Your safety policies should be clearly written out in your employee handbook, which should define the responsibilities of each person in your company for preventing injury-causing accidents. You might also consider including safety violations in your company’s disciplinary policy, as well as offering incentives for meeting safety-related goals. While you might not be able to stop every accident, actions such as these can demonstrate that you are not negligent in regard to safety.

Adequate Insurance

If you have employees, you must have workers’ compensation insurance to cover them in the event of a work-related injury. However, there is no state or federal requirement for your company to have commercial liability insurance. Without liability insurance, a single accident could potentially bankrupt you and your company. Before you speak to an insurance broker, talk to a qualified attorney. A broker is going to try to sell you policies based on the commission that he or she will receive, while your lawyer will objectively help you determine your potential risks and the amount of liability protection you need. Then you can find the liability policy or policies that offer the desired level of security.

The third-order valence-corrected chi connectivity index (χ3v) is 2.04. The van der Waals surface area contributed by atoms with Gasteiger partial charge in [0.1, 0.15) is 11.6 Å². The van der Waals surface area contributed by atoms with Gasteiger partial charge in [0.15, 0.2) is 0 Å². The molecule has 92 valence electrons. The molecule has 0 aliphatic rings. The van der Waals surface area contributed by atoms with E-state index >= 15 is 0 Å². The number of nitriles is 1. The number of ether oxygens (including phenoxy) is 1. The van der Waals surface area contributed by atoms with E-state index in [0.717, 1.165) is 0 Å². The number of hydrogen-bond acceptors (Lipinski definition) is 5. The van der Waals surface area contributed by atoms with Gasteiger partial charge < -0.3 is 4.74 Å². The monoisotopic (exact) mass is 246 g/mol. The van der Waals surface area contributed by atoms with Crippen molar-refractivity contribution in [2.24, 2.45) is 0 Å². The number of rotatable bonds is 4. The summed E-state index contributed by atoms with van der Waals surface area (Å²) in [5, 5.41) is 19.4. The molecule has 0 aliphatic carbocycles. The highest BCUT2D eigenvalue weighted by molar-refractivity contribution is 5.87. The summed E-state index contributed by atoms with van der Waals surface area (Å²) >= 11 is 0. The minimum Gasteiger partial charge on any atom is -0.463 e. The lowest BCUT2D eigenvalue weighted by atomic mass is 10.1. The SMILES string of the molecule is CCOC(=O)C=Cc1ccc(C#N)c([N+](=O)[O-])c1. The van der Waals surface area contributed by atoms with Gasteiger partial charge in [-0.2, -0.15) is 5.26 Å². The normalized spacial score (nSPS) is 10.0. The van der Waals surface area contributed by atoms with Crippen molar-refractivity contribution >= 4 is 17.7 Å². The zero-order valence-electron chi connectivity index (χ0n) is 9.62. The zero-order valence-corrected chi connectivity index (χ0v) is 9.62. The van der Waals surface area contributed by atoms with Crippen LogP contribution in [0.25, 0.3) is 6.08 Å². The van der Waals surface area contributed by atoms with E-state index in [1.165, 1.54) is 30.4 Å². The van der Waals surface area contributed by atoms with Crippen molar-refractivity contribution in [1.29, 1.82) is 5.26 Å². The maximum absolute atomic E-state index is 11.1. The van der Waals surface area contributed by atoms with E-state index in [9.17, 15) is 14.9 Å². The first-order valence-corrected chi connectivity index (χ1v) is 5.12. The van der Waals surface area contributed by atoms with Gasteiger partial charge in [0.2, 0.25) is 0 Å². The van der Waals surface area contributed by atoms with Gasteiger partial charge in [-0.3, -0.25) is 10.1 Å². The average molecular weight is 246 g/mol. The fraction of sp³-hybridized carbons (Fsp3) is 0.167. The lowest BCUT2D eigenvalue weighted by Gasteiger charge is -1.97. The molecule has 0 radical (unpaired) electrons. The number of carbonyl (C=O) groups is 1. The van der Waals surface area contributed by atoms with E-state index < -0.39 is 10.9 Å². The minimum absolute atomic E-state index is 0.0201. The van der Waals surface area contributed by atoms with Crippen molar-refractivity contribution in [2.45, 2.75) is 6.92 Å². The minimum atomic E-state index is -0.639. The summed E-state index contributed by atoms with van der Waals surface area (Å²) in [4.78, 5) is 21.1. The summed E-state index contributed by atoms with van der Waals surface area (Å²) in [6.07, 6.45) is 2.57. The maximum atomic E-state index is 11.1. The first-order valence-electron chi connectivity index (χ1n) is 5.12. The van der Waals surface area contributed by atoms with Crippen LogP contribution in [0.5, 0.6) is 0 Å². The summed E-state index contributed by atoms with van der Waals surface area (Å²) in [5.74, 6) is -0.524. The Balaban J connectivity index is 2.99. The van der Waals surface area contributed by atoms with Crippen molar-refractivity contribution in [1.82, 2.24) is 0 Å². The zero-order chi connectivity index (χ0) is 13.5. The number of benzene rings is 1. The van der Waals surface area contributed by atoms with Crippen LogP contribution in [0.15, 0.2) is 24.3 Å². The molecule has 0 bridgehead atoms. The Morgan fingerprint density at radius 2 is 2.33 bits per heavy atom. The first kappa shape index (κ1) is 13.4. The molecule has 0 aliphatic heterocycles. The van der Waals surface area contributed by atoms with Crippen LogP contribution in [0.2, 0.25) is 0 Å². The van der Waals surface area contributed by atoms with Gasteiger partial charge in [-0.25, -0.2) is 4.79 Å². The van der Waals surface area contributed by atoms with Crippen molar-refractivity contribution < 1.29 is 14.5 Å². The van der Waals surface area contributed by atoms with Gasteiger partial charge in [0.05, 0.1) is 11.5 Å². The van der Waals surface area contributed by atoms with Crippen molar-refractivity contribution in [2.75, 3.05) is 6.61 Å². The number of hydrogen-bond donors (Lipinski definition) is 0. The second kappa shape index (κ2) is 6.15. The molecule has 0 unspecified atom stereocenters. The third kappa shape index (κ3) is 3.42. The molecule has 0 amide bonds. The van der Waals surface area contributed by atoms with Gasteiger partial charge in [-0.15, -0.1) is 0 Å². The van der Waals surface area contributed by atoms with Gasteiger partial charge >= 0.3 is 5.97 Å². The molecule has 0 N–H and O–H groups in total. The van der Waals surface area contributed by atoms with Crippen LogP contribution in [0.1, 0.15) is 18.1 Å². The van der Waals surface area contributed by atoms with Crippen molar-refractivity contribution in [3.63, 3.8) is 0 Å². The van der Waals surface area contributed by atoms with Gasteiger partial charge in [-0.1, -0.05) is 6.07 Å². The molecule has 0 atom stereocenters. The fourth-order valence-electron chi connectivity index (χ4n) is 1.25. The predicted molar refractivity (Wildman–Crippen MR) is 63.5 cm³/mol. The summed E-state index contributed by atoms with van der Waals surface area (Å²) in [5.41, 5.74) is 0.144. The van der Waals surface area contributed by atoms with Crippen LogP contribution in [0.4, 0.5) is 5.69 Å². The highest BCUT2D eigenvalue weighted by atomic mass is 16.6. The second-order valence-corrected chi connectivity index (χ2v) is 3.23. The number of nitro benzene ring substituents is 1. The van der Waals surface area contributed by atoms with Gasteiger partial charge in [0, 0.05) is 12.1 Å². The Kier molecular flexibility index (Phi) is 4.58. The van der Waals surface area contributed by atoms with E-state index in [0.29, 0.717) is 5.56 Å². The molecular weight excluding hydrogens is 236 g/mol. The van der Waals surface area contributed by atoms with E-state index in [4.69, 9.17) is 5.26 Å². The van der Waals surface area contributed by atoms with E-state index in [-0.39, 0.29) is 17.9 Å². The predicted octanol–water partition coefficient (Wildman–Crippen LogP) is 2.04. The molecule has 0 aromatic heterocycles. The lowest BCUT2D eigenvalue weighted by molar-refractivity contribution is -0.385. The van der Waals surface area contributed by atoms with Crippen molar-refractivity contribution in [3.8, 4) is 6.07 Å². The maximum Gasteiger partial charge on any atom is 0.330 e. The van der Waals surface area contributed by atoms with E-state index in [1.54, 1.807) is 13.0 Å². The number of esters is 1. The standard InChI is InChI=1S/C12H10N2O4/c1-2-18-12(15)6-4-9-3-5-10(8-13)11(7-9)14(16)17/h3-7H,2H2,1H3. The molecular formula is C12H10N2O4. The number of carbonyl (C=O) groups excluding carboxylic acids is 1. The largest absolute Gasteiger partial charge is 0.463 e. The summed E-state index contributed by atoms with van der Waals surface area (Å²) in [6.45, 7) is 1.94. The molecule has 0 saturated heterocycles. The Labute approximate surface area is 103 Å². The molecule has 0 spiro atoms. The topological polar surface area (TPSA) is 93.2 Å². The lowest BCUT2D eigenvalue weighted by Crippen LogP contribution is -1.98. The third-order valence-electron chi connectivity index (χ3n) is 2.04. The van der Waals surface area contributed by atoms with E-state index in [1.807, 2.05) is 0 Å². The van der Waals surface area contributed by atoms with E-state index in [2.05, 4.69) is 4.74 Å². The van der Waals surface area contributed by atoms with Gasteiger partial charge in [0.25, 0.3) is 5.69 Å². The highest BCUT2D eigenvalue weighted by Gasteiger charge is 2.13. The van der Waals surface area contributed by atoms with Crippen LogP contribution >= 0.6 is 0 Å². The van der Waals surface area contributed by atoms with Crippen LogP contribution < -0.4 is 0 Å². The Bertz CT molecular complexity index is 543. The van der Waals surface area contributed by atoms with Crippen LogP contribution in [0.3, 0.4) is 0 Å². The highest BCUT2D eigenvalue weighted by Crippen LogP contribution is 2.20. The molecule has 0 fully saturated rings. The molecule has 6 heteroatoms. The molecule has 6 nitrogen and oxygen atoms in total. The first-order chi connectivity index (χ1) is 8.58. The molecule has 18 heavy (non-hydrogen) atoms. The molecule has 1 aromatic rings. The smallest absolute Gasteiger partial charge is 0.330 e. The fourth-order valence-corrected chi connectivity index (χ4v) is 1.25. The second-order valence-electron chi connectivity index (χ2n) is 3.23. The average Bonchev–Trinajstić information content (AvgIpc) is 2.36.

Call a Wheaton Business Law Attorney

At Stock, Carlson, Oldfield & McGrath LLC, our experienced DuPage County business lawyers can help you protect yourself and your company in the event of an injury-causing accident. Call 630-665-2500 to schedule a confidential consultation with a member of our team today.

 

Source:

https://www2.illinois.gov/sites/iwcc/resources/Pages/faq.aspx

Avoiding the Most Common Business Partnership Killers

Illinois small business lawyersSavvy entrepreneurs often pool their skills and resources to increase the chances of success. Unfortunately, when a partnership is formed under the wrong conditions, this pathway to success can quickly become a business owner’s worst nightmare. Learn how you can avoid the most common business partnership killers in the following sections, and discover how a seasoned business law attorney can help you proactively mitigate the possibility of a failed partnership.